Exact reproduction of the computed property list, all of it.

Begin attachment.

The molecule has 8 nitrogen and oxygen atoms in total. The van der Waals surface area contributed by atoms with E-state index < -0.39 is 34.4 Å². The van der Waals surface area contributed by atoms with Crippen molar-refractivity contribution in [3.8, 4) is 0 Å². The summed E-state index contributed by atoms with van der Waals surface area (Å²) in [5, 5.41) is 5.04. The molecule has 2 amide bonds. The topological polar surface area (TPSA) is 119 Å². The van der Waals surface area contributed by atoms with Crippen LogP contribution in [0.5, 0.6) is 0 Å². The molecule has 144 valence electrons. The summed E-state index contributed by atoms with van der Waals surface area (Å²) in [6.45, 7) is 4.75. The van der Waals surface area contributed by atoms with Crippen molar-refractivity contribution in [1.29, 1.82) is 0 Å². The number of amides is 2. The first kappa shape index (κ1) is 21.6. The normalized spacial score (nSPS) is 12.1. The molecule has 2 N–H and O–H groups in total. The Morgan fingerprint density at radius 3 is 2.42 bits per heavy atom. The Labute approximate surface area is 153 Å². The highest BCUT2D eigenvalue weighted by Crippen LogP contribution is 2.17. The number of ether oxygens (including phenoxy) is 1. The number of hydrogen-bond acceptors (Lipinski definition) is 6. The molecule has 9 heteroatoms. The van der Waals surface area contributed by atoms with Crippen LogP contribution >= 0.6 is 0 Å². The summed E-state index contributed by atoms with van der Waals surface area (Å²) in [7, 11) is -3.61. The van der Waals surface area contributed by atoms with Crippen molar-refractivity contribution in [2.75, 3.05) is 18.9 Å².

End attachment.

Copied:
The molecule has 8 nitrogen and oxygen atoms in total. The van der Waals surface area contributed by atoms with E-state index < -0.39 is 34.4 Å². The van der Waals surface area contributed by atoms with Crippen molar-refractivity contribution in [3.8, 4) is 0 Å². The summed E-state index contributed by atoms with van der Waals surface area (Å²) in [5, 5.41) is 5.04. The molecule has 2 amide bonds. The topological polar surface area (TPSA) is 119 Å². The van der Waals surface area contributed by atoms with Crippen LogP contribution in [0.5, 0.6) is 0 Å². The molecule has 144 valence electrons. The summed E-state index contributed by atoms with van der Waals surface area (Å²) in [6.45, 7) is 4.75. The van der Waals surface area contributed by atoms with Crippen molar-refractivity contribution in [1.29, 1.82) is 0 Å². The number of amides is 2. The first kappa shape index (κ1) is 21.6. The normalized spacial score (nSPS) is 12.1. The molecule has 2 N–H and O–H groups in total. The Morgan fingerprint density at radius 3 is 2.42 bits per heavy atom. The Labute approximate surface area is 153 Å². The highest BCUT2D eigenvalue weighted by Crippen LogP contribution is 2.17. The number of ether oxygens (including phenoxy) is 1. The number of hydrogen-bond acceptors (Lipinski definition) is 6. The molecule has 9 heteroatoms. The van der Waals surface area contributed by atoms with Crippen LogP contribution >= 0.6 is 0 Å². The summed E-state index contributed by atoms with van der Waals surface area (Å²) in [7, 11) is -3.61. The van der Waals surface area contributed by atoms with Crippen molar-refractivity contribution in [2.75, 3.05) is 18.9 Å².